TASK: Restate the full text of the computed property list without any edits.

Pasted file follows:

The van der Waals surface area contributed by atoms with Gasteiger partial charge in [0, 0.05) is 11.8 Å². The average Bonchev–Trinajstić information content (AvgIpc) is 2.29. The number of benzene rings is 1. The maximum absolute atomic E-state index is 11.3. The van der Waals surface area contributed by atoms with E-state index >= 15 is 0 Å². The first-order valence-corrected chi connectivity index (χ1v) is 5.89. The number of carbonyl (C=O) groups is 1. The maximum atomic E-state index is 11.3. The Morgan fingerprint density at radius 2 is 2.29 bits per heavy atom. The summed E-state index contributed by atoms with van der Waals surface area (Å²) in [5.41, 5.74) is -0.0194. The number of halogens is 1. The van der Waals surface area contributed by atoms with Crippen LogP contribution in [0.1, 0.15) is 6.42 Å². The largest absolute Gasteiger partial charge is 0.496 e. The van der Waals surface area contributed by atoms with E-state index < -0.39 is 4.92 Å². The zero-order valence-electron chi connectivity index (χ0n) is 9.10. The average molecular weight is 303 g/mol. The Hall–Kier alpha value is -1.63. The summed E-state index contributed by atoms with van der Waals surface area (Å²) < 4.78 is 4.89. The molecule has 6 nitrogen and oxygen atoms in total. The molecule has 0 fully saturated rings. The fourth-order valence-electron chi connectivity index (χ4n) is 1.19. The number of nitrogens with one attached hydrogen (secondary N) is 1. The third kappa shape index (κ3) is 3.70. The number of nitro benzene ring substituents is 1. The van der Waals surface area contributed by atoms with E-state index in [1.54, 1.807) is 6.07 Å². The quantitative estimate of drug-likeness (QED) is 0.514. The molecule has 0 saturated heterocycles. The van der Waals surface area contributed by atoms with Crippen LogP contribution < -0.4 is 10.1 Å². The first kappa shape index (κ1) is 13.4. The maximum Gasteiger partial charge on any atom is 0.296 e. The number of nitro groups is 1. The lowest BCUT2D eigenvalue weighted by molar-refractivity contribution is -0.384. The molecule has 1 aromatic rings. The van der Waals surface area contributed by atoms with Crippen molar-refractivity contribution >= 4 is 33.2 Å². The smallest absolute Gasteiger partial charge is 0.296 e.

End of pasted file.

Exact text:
The van der Waals surface area contributed by atoms with Gasteiger partial charge in [0, 0.05) is 11.8 Å². The average Bonchev–Trinajstić information content (AvgIpc) is 2.29. The number of benzene rings is 1. The maximum absolute atomic E-state index is 11.3. The van der Waals surface area contributed by atoms with E-state index >= 15 is 0 Å². The first-order valence-corrected chi connectivity index (χ1v) is 5.89. The number of carbonyl (C=O) groups is 1. The maximum atomic E-state index is 11.3. The Morgan fingerprint density at radius 2 is 2.29 bits per heavy atom. The summed E-state index contributed by atoms with van der Waals surface area (Å²) in [5.41, 5.74) is -0.0194. The number of halogens is 1. The van der Waals surface area contributed by atoms with Crippen LogP contribution in [0.1, 0.15) is 6.42 Å². The largest absolute Gasteiger partial charge is 0.496 e. The van der Waals surface area contributed by atoms with E-state index < -0.39 is 4.92 Å². The zero-order valence-electron chi connectivity index (χ0n) is 9.10. The average molecular weight is 303 g/mol. The Hall–Kier alpha value is -1.63. The summed E-state index contributed by atoms with van der Waals surface area (Å²) < 4.78 is 4.89. The molecule has 6 nitrogen and oxygen atoms in total. The molecule has 0 fully saturated rings. The fourth-order valence-electron chi connectivity index (χ4n) is 1.19. The number of nitrogens with one attached hydrogen (secondary N) is 1. The third kappa shape index (κ3) is 3.70. The number of nitro benzene ring substituents is 1. The van der Waals surface area contributed by atoms with E-state index in [1.54, 1.807) is 6.07 Å². The quantitative estimate of drug-likeness (QED) is 0.514. The molecule has 0 saturated heterocycles. The van der Waals surface area contributed by atoms with Crippen LogP contribution < -0.4 is 10.1 Å². The first kappa shape index (κ1) is 13.4. The maximum Gasteiger partial charge on any atom is 0.296 e. The number of nitro groups is 1. The lowest BCUT2D eigenvalue weighted by molar-refractivity contribution is -0.384. The molecule has 1 aromatic rings. The van der Waals surface area contributed by atoms with Crippen molar-refractivity contribution >= 4 is 33.2 Å². The smallest absolute Gasteiger partial charge is 0.296 e.